"A new book is trying to claim that computer science is better off without maths. The author claims that early computing pioneers such as Von Neumann and Alan Turing imposed their pure mathematics background on the field, and that this has hobbled computer science ever since. He rejects the idea of algorithms as a good way to think about software. Can you really do computer science well without mathematics? And would you want to?"
"... Mathematics as a base for CS was great in the 50's and 60's, but the real problems in computer software are people problems, not algorithmic ones. Once you program a calculation correctly, it generally stays that way.But determining the optimal layout of a form to benefit the users of the system requires observing people and their needs. Understanding what parts of a program are going to be changed because of changing user needs is more important in program design than deciding whether you need a heap sort or insertion sort. Yes, you should know the difference, but you seldom need to program it, just choose the correct one from the system library.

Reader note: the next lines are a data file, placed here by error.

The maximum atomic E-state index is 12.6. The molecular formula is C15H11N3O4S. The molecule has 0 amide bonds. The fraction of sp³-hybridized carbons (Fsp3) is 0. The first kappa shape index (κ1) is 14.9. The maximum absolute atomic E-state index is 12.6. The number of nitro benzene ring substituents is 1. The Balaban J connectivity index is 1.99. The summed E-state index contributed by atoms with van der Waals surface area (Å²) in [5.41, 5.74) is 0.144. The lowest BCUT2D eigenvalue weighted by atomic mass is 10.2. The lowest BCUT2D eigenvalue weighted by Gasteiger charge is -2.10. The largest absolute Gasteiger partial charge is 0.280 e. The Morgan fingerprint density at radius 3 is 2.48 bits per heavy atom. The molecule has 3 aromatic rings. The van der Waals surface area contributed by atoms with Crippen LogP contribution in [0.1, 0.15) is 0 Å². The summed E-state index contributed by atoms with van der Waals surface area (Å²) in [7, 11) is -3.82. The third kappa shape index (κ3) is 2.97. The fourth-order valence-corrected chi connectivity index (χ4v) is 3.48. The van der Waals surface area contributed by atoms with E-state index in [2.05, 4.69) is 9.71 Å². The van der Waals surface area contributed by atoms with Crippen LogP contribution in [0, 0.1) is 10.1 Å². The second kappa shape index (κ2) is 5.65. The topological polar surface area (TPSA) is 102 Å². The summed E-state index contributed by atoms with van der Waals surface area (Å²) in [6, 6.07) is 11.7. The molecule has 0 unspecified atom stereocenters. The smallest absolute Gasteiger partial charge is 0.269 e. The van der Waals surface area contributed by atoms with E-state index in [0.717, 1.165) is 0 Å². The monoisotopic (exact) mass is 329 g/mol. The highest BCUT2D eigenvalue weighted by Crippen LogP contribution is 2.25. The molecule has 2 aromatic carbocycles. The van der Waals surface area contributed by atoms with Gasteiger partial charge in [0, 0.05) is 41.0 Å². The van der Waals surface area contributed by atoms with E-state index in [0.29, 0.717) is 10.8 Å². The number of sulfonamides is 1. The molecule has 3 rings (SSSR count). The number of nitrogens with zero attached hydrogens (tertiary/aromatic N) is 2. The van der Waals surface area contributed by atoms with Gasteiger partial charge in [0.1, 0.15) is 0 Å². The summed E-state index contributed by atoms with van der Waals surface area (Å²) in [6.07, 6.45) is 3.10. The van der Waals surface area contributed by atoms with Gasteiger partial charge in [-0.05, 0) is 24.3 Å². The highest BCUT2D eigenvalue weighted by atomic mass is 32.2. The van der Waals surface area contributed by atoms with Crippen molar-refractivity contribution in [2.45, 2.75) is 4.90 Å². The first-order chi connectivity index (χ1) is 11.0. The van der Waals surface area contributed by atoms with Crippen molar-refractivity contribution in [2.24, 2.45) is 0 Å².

CS graduates tend to design programs for machine efficiency, not human efficiency. But it is humans that are expensive, not machines."
"That's like a mechanic who is better at replacing a tie rod than the engineer that designed it.
You are a programmer, not a computer scientist. I'd hire you to write code based on a specification. I wouldn't hire you to design rendering algorithms. It is too bad they didn't teach you the difference between compsci and programming during day one of your CS program."